With its belfry towering over the picturesque Place de la Palud, the imposing Town Hall building is still used today for municipal offices. The Lausanne architect Abraham de Crousaz built it between 1673 and 1675 on the site of previous town halls.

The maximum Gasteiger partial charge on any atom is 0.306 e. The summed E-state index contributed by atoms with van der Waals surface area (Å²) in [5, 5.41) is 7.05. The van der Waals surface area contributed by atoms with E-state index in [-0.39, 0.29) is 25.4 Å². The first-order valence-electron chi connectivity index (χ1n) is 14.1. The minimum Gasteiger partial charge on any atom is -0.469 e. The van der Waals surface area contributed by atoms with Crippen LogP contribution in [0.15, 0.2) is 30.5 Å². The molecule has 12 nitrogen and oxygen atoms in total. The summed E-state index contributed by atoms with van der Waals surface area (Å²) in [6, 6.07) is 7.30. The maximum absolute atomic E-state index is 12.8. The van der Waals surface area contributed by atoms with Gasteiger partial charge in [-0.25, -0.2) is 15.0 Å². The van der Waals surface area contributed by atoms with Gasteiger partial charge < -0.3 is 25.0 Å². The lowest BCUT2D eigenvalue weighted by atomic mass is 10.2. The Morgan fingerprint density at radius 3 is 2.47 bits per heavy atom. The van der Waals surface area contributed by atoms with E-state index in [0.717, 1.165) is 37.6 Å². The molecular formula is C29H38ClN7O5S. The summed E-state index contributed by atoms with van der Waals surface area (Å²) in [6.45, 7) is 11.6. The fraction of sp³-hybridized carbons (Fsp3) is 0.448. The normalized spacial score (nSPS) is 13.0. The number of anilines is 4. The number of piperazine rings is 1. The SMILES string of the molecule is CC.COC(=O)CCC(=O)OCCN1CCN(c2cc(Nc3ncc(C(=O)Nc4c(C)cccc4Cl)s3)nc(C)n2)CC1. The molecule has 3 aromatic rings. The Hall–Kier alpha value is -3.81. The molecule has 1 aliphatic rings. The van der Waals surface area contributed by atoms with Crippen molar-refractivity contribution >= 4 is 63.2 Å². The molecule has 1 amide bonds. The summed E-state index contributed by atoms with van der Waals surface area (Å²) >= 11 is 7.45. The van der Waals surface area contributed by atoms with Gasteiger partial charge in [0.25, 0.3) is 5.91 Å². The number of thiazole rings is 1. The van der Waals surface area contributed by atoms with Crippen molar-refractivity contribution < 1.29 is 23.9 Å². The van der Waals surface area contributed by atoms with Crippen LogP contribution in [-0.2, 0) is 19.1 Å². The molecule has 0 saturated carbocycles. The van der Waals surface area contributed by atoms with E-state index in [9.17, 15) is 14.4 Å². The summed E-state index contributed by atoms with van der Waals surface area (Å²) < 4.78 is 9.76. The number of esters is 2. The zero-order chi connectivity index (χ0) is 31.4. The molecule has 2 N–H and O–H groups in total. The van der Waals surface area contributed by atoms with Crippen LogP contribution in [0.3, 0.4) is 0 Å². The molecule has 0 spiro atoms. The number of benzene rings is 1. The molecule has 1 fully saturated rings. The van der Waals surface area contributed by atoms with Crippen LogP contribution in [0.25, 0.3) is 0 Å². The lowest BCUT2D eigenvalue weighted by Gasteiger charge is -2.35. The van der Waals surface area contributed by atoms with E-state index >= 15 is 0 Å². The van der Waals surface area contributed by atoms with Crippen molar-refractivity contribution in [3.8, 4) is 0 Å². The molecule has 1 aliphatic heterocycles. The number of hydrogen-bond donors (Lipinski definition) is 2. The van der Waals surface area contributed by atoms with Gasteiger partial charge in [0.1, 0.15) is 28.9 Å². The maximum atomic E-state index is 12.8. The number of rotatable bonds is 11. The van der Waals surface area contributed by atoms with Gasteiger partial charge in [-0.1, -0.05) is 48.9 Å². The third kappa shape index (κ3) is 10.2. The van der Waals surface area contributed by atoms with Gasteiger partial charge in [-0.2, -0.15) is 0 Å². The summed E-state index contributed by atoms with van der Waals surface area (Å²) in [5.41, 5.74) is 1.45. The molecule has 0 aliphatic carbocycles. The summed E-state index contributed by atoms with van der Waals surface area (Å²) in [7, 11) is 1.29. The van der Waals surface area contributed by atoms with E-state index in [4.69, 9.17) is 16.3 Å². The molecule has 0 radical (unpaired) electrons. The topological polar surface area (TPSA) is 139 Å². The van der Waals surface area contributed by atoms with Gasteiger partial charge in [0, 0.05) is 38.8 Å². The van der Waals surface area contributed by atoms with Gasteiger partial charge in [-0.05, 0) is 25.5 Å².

An important place for the people of Lausanne, it served several functions: politically, it was both the home and symbol of the city’s power; economically, the halls of its ground floor housed the wheat market; defensively, the bells of its belfry warned of danger. Greatly admired since its creation, the Town Hall is the most interesting example of 17th century Vaud architecture. Its main facade has a particularly subtle composition. While the rows of bay windows and their frames form a clear and striking horizontal effect, the vertical axis, marked by the sculpted entrance and steeple, are implicitly strengthened by the cadence of the windows, continually closer together towards the middle, and the steadily narrower archways. As for the roof, it takes its aesthetic shape from the region’s country homes, giving a final provincial touch to one of the most original silhouettes.